The Egyptians are not a fairytale empire. They were once, long ago, one of the greatest and most powerful empires that has ever been on this earth. Their accomplishments are vast, and some beyond our understanding. Indeed they had the power of false gods and demons at their disposal. And the Hebrew people, at the time of their exodus, though they were great in number, were slaves with a slave mentality. The ruling days of Joseph were long forgotten. But when God decided to bring His people up out of Egypt, He judged Egypt with such severity that they never recovered to their former glory. They were raised up that God’s majesty might be displayed as a lesson to the waters and the mountains to tremble at the appearance of God’s people with whom He dwelt. And the waters and mountains are a lesson to us.
After handling the most powerful empire on earth, the Holy Spirit turns to boasting in God’s victory over the greatest forces of creation. What is the world’s strongest man to the strength of the sea? What is man to the majestic heights of the mountains? Yet these forces of power and majesty turn into men with sinking hearts when they see the judgment of God upon the land. It is right that they turn like rams and lambs to run at the sight of God’s judgment, for the mountains and seas have more sense and awareness than the most intelligent Egyptian in rebellion to the God of all. Egypt did not tremble when they ought to have. The waters and the mountains did.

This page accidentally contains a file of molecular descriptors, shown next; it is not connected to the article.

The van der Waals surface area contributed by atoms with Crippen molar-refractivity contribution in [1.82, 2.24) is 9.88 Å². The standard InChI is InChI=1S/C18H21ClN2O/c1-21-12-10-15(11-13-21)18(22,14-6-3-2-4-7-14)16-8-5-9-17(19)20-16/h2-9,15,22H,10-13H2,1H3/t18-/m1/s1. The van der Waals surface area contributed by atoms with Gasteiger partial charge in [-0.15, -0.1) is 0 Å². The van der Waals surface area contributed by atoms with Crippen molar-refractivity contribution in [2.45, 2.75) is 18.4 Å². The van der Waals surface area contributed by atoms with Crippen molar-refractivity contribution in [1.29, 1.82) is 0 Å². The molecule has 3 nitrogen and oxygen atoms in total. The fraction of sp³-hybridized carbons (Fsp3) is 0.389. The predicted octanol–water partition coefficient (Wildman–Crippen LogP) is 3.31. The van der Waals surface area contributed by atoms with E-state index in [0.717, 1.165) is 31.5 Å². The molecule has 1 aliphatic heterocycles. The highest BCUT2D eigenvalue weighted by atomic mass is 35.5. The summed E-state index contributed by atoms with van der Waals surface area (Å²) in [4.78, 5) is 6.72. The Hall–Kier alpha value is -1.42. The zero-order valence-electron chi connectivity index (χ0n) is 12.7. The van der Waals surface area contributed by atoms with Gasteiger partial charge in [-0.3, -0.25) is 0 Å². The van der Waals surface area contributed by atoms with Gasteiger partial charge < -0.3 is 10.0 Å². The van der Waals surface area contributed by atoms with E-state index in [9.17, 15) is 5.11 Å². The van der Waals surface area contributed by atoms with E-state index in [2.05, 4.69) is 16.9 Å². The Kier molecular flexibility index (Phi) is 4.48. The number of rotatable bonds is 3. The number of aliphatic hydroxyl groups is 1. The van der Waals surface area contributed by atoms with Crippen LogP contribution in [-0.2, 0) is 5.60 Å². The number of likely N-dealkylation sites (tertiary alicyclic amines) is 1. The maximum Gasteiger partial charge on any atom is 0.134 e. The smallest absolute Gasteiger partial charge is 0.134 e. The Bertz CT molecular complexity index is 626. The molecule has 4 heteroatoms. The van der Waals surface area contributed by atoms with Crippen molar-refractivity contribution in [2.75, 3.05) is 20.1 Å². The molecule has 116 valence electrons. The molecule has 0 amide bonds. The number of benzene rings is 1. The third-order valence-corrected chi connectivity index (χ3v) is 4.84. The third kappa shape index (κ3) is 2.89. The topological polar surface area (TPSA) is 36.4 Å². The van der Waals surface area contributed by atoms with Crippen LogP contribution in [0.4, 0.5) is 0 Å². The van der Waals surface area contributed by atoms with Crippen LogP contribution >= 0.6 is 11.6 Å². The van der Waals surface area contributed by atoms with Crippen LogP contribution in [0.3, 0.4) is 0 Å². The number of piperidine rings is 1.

I love the way the Psalm lays itself out. Verse 3 and 4 tell us about the sea looking and fleeing and the mountains skipping like rams. Then verse 5 and 6 ask the waters and the mountains, what ails you, that you flee and run and skip like rams? The answer to that of course is the presence of the God of Jacob as we see in verse 7. This Psalm is actually a catechism question great for the liturgy of the church. Question: What ails you O sea that you flee? Answer: The presence of the God of Jacob.
Now these images are in one sense hilarious. Imagine a great and mighty body of water looking at a bunch of little people and fleeing. Of course the Red Sea parted in two, for Israel to walk through on dry ground. And then later when Israel crossed the Jordan River, it didn’t part in the same way, but if you read that passage you see that the flow of the river stopped and just built up a great wall of water upstream a ways, which would have been quite the sight to behold. That’s why it says here that the Jordan turned back – the waters reversed course essentially. That’s quite the image – you can’t reverse flow of a river. Yet God did. But the more hilarious image is the mountains skipping like rams, and hills like lambs. Mountains are typically not very agile.